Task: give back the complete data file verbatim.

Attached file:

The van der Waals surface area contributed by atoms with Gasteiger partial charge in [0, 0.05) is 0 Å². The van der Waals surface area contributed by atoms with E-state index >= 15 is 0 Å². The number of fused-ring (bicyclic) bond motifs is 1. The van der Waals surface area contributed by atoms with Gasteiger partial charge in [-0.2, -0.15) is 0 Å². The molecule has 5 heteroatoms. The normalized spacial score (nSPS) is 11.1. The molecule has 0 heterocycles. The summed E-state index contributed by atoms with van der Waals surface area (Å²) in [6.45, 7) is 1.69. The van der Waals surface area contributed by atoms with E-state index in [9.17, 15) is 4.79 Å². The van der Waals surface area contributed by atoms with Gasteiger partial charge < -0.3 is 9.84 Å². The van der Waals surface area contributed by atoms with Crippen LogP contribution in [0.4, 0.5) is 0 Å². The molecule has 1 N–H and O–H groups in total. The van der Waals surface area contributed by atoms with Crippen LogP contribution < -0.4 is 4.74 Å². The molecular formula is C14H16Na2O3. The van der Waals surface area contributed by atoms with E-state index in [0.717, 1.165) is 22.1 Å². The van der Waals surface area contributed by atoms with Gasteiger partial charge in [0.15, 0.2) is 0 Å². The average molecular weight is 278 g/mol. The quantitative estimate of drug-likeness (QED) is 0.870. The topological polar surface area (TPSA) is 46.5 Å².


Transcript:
The van der Waals surface area contributed by atoms with Gasteiger partial charge in [0, 0.05) is 0 Å². The van der Waals surface area contributed by atoms with E-state index >= 15 is 0 Å². The number of fused-ring (bicyclic) bond motifs is 1. The van der Waals surface area contributed by atoms with Gasteiger partial charge in [-0.2, -0.15) is 0 Å². The molecule has 5 heteroatoms. The normalized spacial score (nSPS) is 11.1. The molecule has 0 heterocycles. The summed E-state index contributed by atoms with van der Waals surface area (Å²) in [6.45, 7) is 1.69. The van der Waals surface area contributed by atoms with E-state index in [9.17, 15) is 4.79 Å². The van der Waals surface area contributed by atoms with Gasteiger partial charge < -0.3 is 9.84 Å². The van der Waals surface area contributed by atoms with Crippen LogP contribution in [0.4, 0.5) is 0 Å². The molecule has 1 N–H and O–H groups in total. The van der Waals surface area contributed by atoms with Crippen LogP contribution < -0.4 is 4.74 Å². The molecular formula is C14H16Na2O3. The van der Waals surface area contributed by atoms with E-state index in [0.717, 1.165) is 22.1 Å². The van der Waals surface area contributed by atoms with Gasteiger partial charge in [0.15, 0.2) is 0 Å². The average molecular weight is 278 g/mol. The quantitative estimate of drug-likeness (QED) is 0.870. The topological polar surface area (TPSA) is 46.5 Å².